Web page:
There’s a saying you might have heard: Writing about music is like dancing about architecture. Fortunately, two authors—one veteran, the other new to fiction—have ignored this warning and written novels about classical music, and we readers are luckier for it.
The Great Passion by James Runcie, author of the acclaimed Grantchester Mysteries, is a beautiful coming-of-age novel set in 18th-century Germany. In 1726, 13-year-old Stefan Silbermann is mourning the death of his mother. His father makes arrangements for Stefan to attend a music school in Leipzig, an especially useful education for a boy whose family’s business is building and repairing church organs. At school, lonely Stefan is tormented by the other students, finding solace only in singing and in the presence of the demanding but empathic choir director, Johann Sebastian Bach.
Stefan’s heavenly singing voice and sensitivity endear him to Bach, who enlists Stefan as a soloist in many of his cantatas. But Stefan remains deeply unhappy, and when he runs away from the dorms, Bach invites him to live at the Bach family home. There, Stefan basks in the warmth of domestic life, assisting Bach’s children with chores and working as a copyist for the great composer.
When another tragedy strikes, this time in Bach’s family, Stefan is a firsthand witness to the way grief can be a catalyst for musical genius, watching and then performing in the work that will become one of Bach’s most celebrated compositions, “The Passion According to St Matthew.” Stefan’s exposure to Bach’s creativity, family and devotion to God is the restorative balm that the young man needs in order to move forward with his life.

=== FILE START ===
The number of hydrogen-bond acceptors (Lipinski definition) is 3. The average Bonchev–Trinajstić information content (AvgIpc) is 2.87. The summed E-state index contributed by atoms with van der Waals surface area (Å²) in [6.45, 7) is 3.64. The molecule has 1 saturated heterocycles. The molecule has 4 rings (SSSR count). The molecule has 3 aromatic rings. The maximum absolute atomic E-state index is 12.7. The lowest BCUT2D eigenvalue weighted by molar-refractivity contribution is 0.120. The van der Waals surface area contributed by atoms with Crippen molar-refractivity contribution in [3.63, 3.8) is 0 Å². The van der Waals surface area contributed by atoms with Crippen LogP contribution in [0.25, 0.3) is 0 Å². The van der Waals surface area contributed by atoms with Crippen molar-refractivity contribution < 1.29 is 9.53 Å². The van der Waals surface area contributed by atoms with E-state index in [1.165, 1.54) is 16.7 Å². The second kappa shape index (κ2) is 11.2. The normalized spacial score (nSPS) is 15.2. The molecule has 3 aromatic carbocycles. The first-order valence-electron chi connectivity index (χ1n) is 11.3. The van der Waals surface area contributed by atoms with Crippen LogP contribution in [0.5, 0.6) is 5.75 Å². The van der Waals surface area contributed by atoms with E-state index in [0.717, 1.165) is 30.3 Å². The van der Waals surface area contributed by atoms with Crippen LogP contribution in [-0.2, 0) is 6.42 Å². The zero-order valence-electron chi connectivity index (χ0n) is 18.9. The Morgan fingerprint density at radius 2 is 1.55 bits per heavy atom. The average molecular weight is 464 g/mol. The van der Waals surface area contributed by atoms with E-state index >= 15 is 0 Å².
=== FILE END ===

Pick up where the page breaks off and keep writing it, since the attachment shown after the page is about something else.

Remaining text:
On the other end of the spectrum is Brendan Slocumb’s debut novel, The Violin Conspiracy, a fast-paced thriller about a young Black violinist and his search for a priceless instrument, set against the backdrop of systemic racism within the world of contemporary classical music.
Ray McMillian has a dream of becoming a concert violinist, and nothing will stand in his way: not his unsupportive mother and uncles, his disinterested teachers or the industry’s inherent racial bias. When Ray’s beloved grandmother gifts him with her grandfather’s violin, it brings him a step closer to his dream, and when the instrument is revealed to be an extremely rare and valuable Stradivarius, his star really begins to rise.
Ray is on the verge of attending the International Tchaikovsky Competition in Moscow when the prized instrument is stolen and held for ransom. Suspects range from members of Ray’s own family, eager to claim the insurance money, to his musical rivals in Europe. Even the descendants of the family who once enslaved Ray’s great-great-grandfather are claiming the instrument belongs to them. As Ray travels the globe, not sure whom he can trust, music remains the only constant in his life, supporting him no matter the situation.
Despite their differences in literary styles, locations and eras, these novels are connected by more than just their musical themes. Resilience is a powerful presence in both stories, whether in the face of personal pain and grief or against the constant pressures of embedded prejudices. Music is the conduit through which two young men learn to overcome loss and fight against insurmountable odds, offering not only a reason to live but also a way to thrive.